Magazine

Compliance Consult | PLANADVISER November/December 2016

Advisers’ Sales Partners

The new rule makes some of them fiduciaries

By David Kaleda editors@assetinternational.com | November/December 2016

PAJF16_Article-Image-Comp-Con-_David-Kaleda-Portrait_Tim-Bower.jpgArt by Tim BowerRegistered investment advisers (RIAs) often use unaffiliated solicitors, placement agents and other similar third parties to sell their advisory services or private funds. For example, advisers may utilize the services of those in the financial services industry, as well as accountants, lawyers and various other professionals. As a result of the Department of Labor (DOL)’s final regulation defining “investment advice,” sellers will now, in many cases, be acting as fiduciaries for purposes of the Employee Retirement Income Security Act (ERISA) or the Internal Revenue Code (IRC). Thus, advisers and sellers must consider whether fiduciary status will arise in connection with their sales transactions.

Effective April 10, 2017, a person provides investment advice to an ERISA-covered account or individual retirement account (IRA) if he, among other things, makes an investment recommendation or suggests other persons to provide investment advice or investment management services. The DOL broadly defines a “recommendation” as a “communication that, based on its content, context and presentation, would reasonably be viewed as a suggestion that the advice recipient engage in or refrain from taking a particular course of action.” Based upon the broad range of communications deemed to constitute a “recommendation,” it appears most advisers will provide “investment advice” under the final regulation.

Notably, while the regulation includes a “hire me” concept whereby a person is not considered to provide “investment advice” when he merely markets his own advisory or management services or those of an affiliate, that concept does not apply to third-party sellers that are unaffiliated with the RIA.

Alternatively, sellers may qualify for the independent fiduciary exception. In the case of an ERISA plan, a seller may qualify if a fiduciary to the plan independent of the seller controls more than $50 million. In the case of an IRA, the exception may apply if the IRA owner is represented by a fiduciary, independent of the seller and adviser, that is a broker/dealer (B/D), bank, insurance company or registered investment adviser.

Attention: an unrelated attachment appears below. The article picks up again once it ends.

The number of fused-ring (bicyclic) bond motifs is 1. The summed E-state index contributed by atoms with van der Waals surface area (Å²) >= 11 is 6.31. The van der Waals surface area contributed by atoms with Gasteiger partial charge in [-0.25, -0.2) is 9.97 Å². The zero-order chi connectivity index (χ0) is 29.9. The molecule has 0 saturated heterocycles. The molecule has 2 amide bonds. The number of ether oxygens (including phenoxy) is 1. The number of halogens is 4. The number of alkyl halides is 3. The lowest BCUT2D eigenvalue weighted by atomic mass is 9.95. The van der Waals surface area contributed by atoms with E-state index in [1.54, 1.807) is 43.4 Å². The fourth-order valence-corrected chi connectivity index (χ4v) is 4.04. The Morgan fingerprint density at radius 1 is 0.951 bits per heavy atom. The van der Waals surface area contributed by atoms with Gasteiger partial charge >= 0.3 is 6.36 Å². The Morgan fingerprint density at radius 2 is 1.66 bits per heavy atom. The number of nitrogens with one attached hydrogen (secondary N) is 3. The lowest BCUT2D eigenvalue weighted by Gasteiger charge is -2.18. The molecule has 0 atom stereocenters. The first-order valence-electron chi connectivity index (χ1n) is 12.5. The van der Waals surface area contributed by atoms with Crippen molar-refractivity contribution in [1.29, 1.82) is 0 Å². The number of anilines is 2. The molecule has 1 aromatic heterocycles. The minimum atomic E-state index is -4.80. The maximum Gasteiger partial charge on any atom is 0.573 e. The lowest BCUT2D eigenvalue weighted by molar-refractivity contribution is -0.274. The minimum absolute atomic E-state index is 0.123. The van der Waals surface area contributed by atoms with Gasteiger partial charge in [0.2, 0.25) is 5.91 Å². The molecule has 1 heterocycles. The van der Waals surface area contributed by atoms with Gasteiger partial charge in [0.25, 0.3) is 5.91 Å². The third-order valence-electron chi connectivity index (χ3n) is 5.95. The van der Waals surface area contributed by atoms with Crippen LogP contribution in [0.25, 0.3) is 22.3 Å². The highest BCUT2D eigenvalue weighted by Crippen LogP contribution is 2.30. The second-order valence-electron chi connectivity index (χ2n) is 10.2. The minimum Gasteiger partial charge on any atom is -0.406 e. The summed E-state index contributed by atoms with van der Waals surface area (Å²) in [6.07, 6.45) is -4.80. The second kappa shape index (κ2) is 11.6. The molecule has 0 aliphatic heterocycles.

In either case, the seller must know or reasonably believe that the independent fiduciary is a fiduciary under ERISA or the IRC and is capable of, and responsible for, exercising independent judgment in evaluating the sales transaction. A seller may not state that he acts as a fiduciary; must inform the independent fiduciary that he is not undertaking to provide impartial investment advice; and must disclose the existence and nature of the seller’s financial interests in the sales transaction. Finally, the seller may not receive a fee or other compensation directly from the plan, IRA or IRA owner for the provision of investment advice.

If sellers fail to qualify for the independent fiduciary exception or some other exception, they likely will be considered fiduciaries in connection with a sales transaction involving an ERISA account or IRA. Therefore, sellers must comply with an exemption under ERISA or the IRC, as applicable.

The DOL also issued the Best Interest Contract (BIC) exemption, which allows for streamlined conditions if the seller and its affiliates receive only a “level fee” as defined in the exemption. Alternatively, the seller may comply with the “full” BIC exemption, which involves additional compliance requirements, including various disclosures and warranties.

In all cases, the BIC exemption is available only if the adviser is supervised by a “financial institution,” as defined in the exemption. In the typical situation, a seller would ordinarily be an adviser and the manager would be a financial institution if the manager complies with SEC [Securities and Exchange Commission] Rule 206(4)-3. However, the BIC exemption may not be available in all circumstances. If the exemption is unavailable, a seller, and possibly the manager as well, must look for another possible exemption. Importantly, in the case of an ERISA account, the fiduciary duty and remedial provisions of ERISA will apply regardless of whether the BIC exemption is relied upon.

In summary, the regulation will make most sellers fiduciaries with respect to the sale of advisory services and private funds to ERISA accounts and IRAs, unless an exception, most likely the independent fiduciary exception, applies. This means that persons who would never have conceived of themselves as fiduciaries under ERISA or the IRC will be fiduciaries as of April 10, 2017. Further, in the view of the DOL, sellers are inherently conflicted because they receive no compensation unless they make a sale. Therefore, in order to receive compensation, a seller will most likely need to comply with the BIC exemption or some other exemption in order to receive compensation.

David Kaleda is a principal in the Fiduciary Responsibility practice group at the Groom Law Group in Washington, D.C. He has an extensive background in the financial services sector. His range of experience includes handling fiduciary matters affecting investment managers, advisers, broker/dealers, insurers, banks and service providers. He served on the DOL’s ERISA Advisory Council from 2012 through 2014.